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10 Takeaways from the Budget

Chancellor Rishi Sunak has unveiled the contents of his Budget in the House of Commons.

Setting out the government’s tax and spending plans for the year ahead, he announced new measures to help business and jobs through the pandemic and to support the UK’s long-term economic recovery and a series of tax-raising plans to help rebalance the public finances.

Here is a summary of the main points.

  • Freezing personal tax thresholds and lowering VAT to 5% for hospitality for 6 months, 12.5% further 6 months and 20% by April 2022. Pensions Lifetime Allowance same, CGT annual exemption same. VAT threshold staying at £85,000. Basic allowance rise to £12,570, as planned, but then stay fixed at that level until 2026.
  • Corporation tax increase to 25% by April 2023. Tapered so only companies with profits exceeding £250,000 will pay the full 25%. Below £50,000 get the current 19% rate.
  • Super-deduction tax-break for firms that invest reduce tax bill by 130% of what is spent on investment. Current rule will give £2.68m reducer on £10 million equipment spend, under this plan will be £13m. Untried and unproven, but OBR thinks we get 20% boost in investment. This should take us from 30TH in OECD to 1ST for business investment, an unprecedented move anticipated to be worth £25 billion during the two years in place.
  • Green Britain – new green infrastructure bank in Leeds, capitalisation £12bn, with £40bn investment. Offshore wind projects Teeside and Humber. A Sovereign Green Bond for savers.
  • £150 milllion for local communities to support sports clubs and pubs.
  • Stamp Duty Holiday until 30TH September. £500,000 Nil Rate Band now until June 30TH, then £250,000 to end September and back to normal £125,000 by October 1ST.
  • 95% mortgages
  • Eight Freeports: East Midlands Airport, Liverpool, Felixstowe, Humber, Plymouth, Thames, Teeside, Solent. Special Economic Zones with simple planning regulations, infrastructure incentives, tax breaks and favourable duties to stimulate growth and trade.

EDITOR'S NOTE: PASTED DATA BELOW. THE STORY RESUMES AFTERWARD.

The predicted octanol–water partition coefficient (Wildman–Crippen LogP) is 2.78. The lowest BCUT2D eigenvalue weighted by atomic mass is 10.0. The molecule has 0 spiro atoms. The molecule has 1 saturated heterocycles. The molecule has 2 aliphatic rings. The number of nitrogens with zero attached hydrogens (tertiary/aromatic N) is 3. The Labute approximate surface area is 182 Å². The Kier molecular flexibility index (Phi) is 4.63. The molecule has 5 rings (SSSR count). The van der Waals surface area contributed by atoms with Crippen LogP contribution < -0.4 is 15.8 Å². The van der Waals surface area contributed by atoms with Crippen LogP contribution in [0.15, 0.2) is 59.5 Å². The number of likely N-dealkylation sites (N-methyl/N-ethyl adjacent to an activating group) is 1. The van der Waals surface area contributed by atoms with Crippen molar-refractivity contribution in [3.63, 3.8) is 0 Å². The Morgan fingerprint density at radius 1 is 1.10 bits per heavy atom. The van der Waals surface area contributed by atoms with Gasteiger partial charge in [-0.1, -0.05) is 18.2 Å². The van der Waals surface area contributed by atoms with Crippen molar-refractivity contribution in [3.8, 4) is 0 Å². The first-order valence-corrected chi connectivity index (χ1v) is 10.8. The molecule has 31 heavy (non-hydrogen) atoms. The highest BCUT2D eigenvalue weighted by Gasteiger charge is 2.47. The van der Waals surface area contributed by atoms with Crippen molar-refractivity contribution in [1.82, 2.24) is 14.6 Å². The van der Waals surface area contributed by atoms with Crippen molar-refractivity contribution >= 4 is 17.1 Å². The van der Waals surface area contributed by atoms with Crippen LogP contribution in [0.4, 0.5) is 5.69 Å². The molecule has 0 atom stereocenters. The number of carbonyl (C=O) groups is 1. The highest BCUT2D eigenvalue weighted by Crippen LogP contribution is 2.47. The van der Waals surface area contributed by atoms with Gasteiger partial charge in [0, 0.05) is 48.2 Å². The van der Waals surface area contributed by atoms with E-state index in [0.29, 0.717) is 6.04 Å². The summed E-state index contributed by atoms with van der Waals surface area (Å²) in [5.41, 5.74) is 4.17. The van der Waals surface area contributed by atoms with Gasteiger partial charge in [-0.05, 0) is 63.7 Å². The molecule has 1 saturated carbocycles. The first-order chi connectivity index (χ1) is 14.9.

• Unsponsored point-only VISAs to attract highly-skilled migrants in Sciences, and R&D and Enterprise Management Incentives to improve productivity and translational research.
  • Regional Development Funds and levelling up : £410m Northern Ireland, £1.2bn Scotland, £740m Wales.

To ensure the recovery sustains itself, Sunak is not raising taxes now. He is letting the deficit grow big enough to look after itself – through business investment and workers consuming the extra money in their pockets creating growth and in turn, generating higher tax revenues.

Nothing for the NHS, nothing for pensioners, nothing for the #ExcludedUK small business owners which if half fail then that equates to £18.45bn a year lost in Treasury revenues. They now have poor credit ratings so only those who accessed the Business Bounce Back Loans can access the new business support measures.

The NHS backlog will be formidable, especially for electives. The 19p rise in minimum wage to £8.91 is unlikely to offset the demand-pull inflation from delayed consumption resumes amid fewer places to spend.

Whether these measures will offset the combined impact of post-Brexit and Covid-19 transition back to normal economic affairs is uncertain. To recover, tens of thousands of small businesses will have to be created to replace those that go bankrupt. This budget doesn’t look good for them, the #ExcludedUK. Personal debt will be high. Many will be (or should be) on benefits. Government coffers will be very low. This will mean the freezes on income tax and NICs may not spur the necessary growth we need to pay down our annual deficit. The concept of Freeports is a bold step, much like the super-deduction tax break, but there are risks they become crime harbours facilitating money laundering and allow companies to avoid paying their share of tax. Liverpool was one until 2012 and has seen more activity since leaving that status. The regional funds to level-up the Union will placate them for a while, but as reopening bites expect further calls for greater devolution and independence. Grand measures, now for the execution.

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Richard Bolton was born in the UK and is a Manchester University PPE graduate. He is a financial planner. Areas of intrigue include global political affairs, culture and nascent technologies. In his spare time, Richard is a keen sportsman and investor.

Richard Bolton
Richard Bolton was born in the UK and is a Manchester University PPE graduate. He is a financial planner. Areas of intrigue include global political affairs, culture and nascent technologies. In his spare time, Richard is a keen sportsman and investor.

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